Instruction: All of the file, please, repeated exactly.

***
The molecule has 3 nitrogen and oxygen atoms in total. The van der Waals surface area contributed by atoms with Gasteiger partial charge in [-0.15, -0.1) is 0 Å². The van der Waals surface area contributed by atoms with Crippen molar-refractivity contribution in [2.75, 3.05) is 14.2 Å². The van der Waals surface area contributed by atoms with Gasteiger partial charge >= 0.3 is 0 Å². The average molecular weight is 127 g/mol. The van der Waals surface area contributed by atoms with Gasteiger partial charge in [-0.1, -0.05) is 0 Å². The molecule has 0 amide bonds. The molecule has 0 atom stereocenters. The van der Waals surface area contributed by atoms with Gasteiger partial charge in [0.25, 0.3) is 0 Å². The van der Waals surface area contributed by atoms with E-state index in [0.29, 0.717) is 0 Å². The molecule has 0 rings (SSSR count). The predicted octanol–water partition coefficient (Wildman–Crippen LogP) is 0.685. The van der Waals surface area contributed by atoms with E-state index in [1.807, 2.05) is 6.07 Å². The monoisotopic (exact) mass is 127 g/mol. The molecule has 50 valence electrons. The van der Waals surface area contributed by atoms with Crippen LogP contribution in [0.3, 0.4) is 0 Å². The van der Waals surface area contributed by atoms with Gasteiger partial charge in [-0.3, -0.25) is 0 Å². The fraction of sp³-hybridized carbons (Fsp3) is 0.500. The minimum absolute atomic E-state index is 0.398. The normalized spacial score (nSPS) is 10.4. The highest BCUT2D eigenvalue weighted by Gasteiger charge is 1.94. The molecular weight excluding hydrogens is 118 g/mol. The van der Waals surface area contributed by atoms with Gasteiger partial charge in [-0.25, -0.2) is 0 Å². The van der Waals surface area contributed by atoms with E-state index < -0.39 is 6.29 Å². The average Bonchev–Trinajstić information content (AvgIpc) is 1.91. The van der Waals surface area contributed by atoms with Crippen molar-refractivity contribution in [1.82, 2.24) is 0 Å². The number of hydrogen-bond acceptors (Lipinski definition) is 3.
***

The molecule has 3 nitrogen and oxygen atoms in total. The van der Waals surface area contributed by atoms with Gasteiger partial charge in [-0.15, -0.1) is 0 Å². The van der Waals surface area contributed by atoms with Crippen molar-refractivity contribution in [2.75, 3.05) is 14.2 Å². The van der Waals surface area contributed by atoms with Gasteiger partial charge >= 0.3 is 0 Å². The average molecular weight is 127 g/mol. The van der Waals surface area contributed by atoms with Gasteiger partial charge in [-0.1, -0.05) is 0 Å². The molecule has 0 amide bonds. The molecule has 0 atom stereocenters. The van der Waals surface area contributed by atoms with Gasteiger partial charge in [0.25, 0.3) is 0 Å². The van der Waals surface area contributed by atoms with E-state index in [0.29, 0.717) is 0 Å². The molecule has 0 rings (SSSR count). The predicted octanol–water partition coefficient (Wildman–Crippen LogP) is 0.685. The van der Waals surface area contributed by atoms with E-state index in [1.807, 2.05) is 6.07 Å². The monoisotopic (exact) mass is 127 g/mol. The molecule has 50 valence electrons. The van der Waals surface area contributed by atoms with Crippen LogP contribution in [0.3, 0.4) is 0 Å². The van der Waals surface area contributed by atoms with Gasteiger partial charge in [-0.3, -0.25) is 0 Å². The fraction of sp³-hybridized carbons (Fsp3) is 0.500. The minimum absolute atomic E-state index is 0.398. The normalized spacial score (nSPS) is 10.4. The highest BCUT2D eigenvalue weighted by Gasteiger charge is 1.94. The molecular weight excluding hydrogens is 118 g/mol. The van der Waals surface area contributed by atoms with Gasteiger partial charge in [-0.25, -0.2) is 0 Å². The van der Waals surface area contributed by atoms with E-state index < -0.39 is 6.29 Å². The average Bonchev–Trinajstić information content (AvgIpc) is 1.91. The van der Waals surface area contributed by atoms with Crippen molar-refractivity contribution in [1.82, 2.24) is 0 Å². The number of hydrogen-bond acceptors (Lipinski definition) is 3.